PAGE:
Wesley Clark, the Little Rock-native who served 34 years in the U.S. Army including a stint as NATO’s Supreme Allied Commander in Europe, could enter the race as a Democrat for the 2nd Congressional District.
The Democratic spot recently opened up with the announcement by U.S. Rep. Vic Snyder, D-Little Rock, that he would not seek reelection.
Roby Brock, a content parter with The City Wire at TalkBusiness.net, reports in this story that there is chatter in Democratic circles about interest from Clark as a Congressional candidate. Brock writes that a credible source says an internal discussion is taking place, and Clark is giving it serious consideration.
Clark, a Democrat, is a Little Rock native and has kept his profile high in state through a number of good causes. As a former NATO Supreme Commander and through his post-military analyst work, he has instant credibility on foreign affairs, Brock noted in the report.
Brock offers the following analysis on why Clark would be a strong candidate: “He’s bolstered his domestic agenda credentials in his former Presidential run and through work with groups on health care reform and climate change. Clark would bring a national, if not international, fundraising apparatus to a House run. He’d also be capable of resurrecting a volunteer base in central Arkansas where he maintained a headquarters when he ran for President.”
Also, Lt. Gov. Bill Halter has reported his interest in the Congressional seat. Halter released the following statement Monday (Jan. 18) afternoon: “I have received many telephone calls from Arkansans offering me encouragement and support since Congressman Vic Snyder announced he would not seek re-election. I am grateful, I am listening and I am now seriously considering all options. These considerations center on where to best fight for better jobs and greater opportunities for Arkansans.”
THE REPUBLICAN FRONT
Brock also reports that Snyder’s decision to not seek re-election could change the dynamic in the Republican primary for the 2nd District.
Several notable names have emerged as possible entries in the 2nd District GOP primary, which has three announced candidates: frontrunner and former U.S. Attorney Tim Griffin, Little Rock restaurateur Scott Wallace, and David Meeks of Conway.
The other names that have surfaced include State Sen. Gilbert Baker, R-Conway; Bud Cummins, former U.S. Attorney and former GOP candidate for the 2nd District seat; French Hill, prominent Little Rock banker and former Bush Administration official; and Phil Wyrick, former State Senator and former GOP candidate for the 2nd District seat.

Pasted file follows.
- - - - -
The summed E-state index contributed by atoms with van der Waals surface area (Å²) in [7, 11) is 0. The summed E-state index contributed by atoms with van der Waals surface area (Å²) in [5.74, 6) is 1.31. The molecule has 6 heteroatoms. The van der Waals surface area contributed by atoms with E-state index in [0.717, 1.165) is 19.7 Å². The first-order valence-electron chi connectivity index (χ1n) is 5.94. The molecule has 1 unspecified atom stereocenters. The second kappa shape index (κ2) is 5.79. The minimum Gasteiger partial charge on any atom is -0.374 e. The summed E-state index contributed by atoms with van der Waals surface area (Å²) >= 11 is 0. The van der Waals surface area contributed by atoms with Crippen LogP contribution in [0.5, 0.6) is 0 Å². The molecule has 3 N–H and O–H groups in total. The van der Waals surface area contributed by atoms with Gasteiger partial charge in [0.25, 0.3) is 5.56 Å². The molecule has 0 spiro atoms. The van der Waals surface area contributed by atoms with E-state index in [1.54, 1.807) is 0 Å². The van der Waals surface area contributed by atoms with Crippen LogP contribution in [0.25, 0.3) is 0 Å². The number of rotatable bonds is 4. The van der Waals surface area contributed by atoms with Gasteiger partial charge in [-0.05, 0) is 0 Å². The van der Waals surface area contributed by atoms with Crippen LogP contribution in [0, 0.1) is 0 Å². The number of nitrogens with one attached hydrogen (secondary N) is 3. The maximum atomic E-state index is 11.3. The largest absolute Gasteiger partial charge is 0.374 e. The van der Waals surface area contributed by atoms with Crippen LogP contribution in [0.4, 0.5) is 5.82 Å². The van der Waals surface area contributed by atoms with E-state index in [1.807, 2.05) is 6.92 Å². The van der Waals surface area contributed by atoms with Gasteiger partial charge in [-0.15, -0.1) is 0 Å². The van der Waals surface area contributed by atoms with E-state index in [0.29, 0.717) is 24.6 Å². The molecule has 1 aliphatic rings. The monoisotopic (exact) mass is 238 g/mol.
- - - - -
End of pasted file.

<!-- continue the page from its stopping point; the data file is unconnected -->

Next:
But Brock offers this analysis as to why most of the possible GOP candidates will stay out of the race.
“Griffin has a huge head start with his fundraising turning in an impressive $250,000 in the fourth quarter. He has $315,000 cash on hand. More importantly, Griffin tactically announced during the Snyder surprise that Little Rock businessman Warren Stephens would serve as his campaign finance chairman.
“This is an important endorsement in Republican circles and sends a clear signal to GOP contenders that Griffin has old guard Republican support. Stephens’ endorsement of Griffin would be news that any campaign would want to carefully time for an announcement to maximize media coverage. Slipping it in the flurry of news on a frenzied Friday afternoon doesn’t fit that strategy. It was more important to send a signal to potential rivals sensing an opening that Griffin is the chosen one.”
Also, the National Republican Congressional Committee kicked out a late Friday afternoon (Jan. 15) press release as follows: “Tim Griffin has been running an extraordinary campaign fueled by strong local support that forced a 13-year incumbent into retirement one year after he faced no Republican opposition. Whomever the Democrats nominate as their sacrificial lamb will be facing a formidable candidate in Griffin and running in a state that has proved to be ground-zero for fever-pitch opposition to the Obama-Pelosi agenda – and any hapless Democrat who seeks to advance that agenda in Washington.”
Link here for Brock’s complete analysis on the GOP side of the 2nd District race.